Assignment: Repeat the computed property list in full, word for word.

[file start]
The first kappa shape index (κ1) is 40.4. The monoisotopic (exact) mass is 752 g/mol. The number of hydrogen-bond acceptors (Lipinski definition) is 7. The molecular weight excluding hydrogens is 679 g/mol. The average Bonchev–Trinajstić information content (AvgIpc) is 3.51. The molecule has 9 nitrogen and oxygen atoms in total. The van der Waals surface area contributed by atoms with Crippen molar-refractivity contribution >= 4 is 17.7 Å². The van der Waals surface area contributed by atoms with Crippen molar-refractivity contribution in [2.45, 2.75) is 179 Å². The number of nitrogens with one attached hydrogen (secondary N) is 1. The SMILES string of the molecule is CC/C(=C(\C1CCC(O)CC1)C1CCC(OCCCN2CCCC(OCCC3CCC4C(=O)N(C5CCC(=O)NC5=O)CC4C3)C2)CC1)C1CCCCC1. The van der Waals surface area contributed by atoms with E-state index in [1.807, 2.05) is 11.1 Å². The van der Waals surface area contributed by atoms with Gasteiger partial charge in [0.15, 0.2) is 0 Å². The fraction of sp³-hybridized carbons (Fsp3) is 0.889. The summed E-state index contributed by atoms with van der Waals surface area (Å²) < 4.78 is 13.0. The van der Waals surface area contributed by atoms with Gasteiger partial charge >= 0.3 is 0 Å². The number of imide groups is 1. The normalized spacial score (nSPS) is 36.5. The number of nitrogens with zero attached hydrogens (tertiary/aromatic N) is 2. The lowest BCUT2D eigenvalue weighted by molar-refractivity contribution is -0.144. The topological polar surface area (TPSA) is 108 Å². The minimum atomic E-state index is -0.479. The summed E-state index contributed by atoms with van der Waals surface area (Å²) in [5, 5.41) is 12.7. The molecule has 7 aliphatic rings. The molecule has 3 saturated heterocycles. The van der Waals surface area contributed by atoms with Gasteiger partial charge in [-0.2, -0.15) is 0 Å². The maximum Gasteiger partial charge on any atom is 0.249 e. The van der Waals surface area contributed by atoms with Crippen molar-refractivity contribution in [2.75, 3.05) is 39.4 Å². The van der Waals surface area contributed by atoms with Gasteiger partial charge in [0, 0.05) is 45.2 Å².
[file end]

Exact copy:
The first kappa shape index (κ1) is 40.4. The monoisotopic (exact) mass is 752 g/mol. The number of hydrogen-bond acceptors (Lipinski definition) is 7. The molecular weight excluding hydrogens is 679 g/mol. The average Bonchev–Trinajstić information content (AvgIpc) is 3.51. The molecule has 9 nitrogen and oxygen atoms in total. The van der Waals surface area contributed by atoms with Crippen molar-refractivity contribution >= 4 is 17.7 Å². The van der Waals surface area contributed by atoms with Crippen molar-refractivity contribution in [2.45, 2.75) is 179 Å². The number of nitrogens with one attached hydrogen (secondary N) is 1. The SMILES string of the molecule is CC/C(=C(\C1CCC(O)CC1)C1CCC(OCCCN2CCCC(OCCC3CCC4C(=O)N(C5CCC(=O)NC5=O)CC4C3)C2)CC1)C1CCCCC1. The van der Waals surface area contributed by atoms with E-state index in [1.807, 2.05) is 11.1 Å². The van der Waals surface area contributed by atoms with Gasteiger partial charge in [0.15, 0.2) is 0 Å². The fraction of sp³-hybridized carbons (Fsp3) is 0.889. The summed E-state index contributed by atoms with van der Waals surface area (Å²) < 4.78 is 13.0. The van der Waals surface area contributed by atoms with Gasteiger partial charge >= 0.3 is 0 Å². The number of imide groups is 1. The normalized spacial score (nSPS) is 36.5. The number of nitrogens with zero attached hydrogens (tertiary/aromatic N) is 2. The lowest BCUT2D eigenvalue weighted by molar-refractivity contribution is -0.144. The topological polar surface area (TPSA) is 108 Å². The minimum atomic E-state index is -0.479. The summed E-state index contributed by atoms with van der Waals surface area (Å²) in [5, 5.41) is 12.7. The molecule has 7 aliphatic rings. The molecule has 3 saturated heterocycles. The van der Waals surface area contributed by atoms with Gasteiger partial charge in [-0.2, -0.15) is 0 Å². The maximum Gasteiger partial charge on any atom is 0.249 e. The van der Waals surface area contributed by atoms with Crippen molar-refractivity contribution in [2.75, 3.05) is 39.4 Å². The van der Waals surface area contributed by atoms with Gasteiger partial charge in [0, 0.05) is 45.2 Å².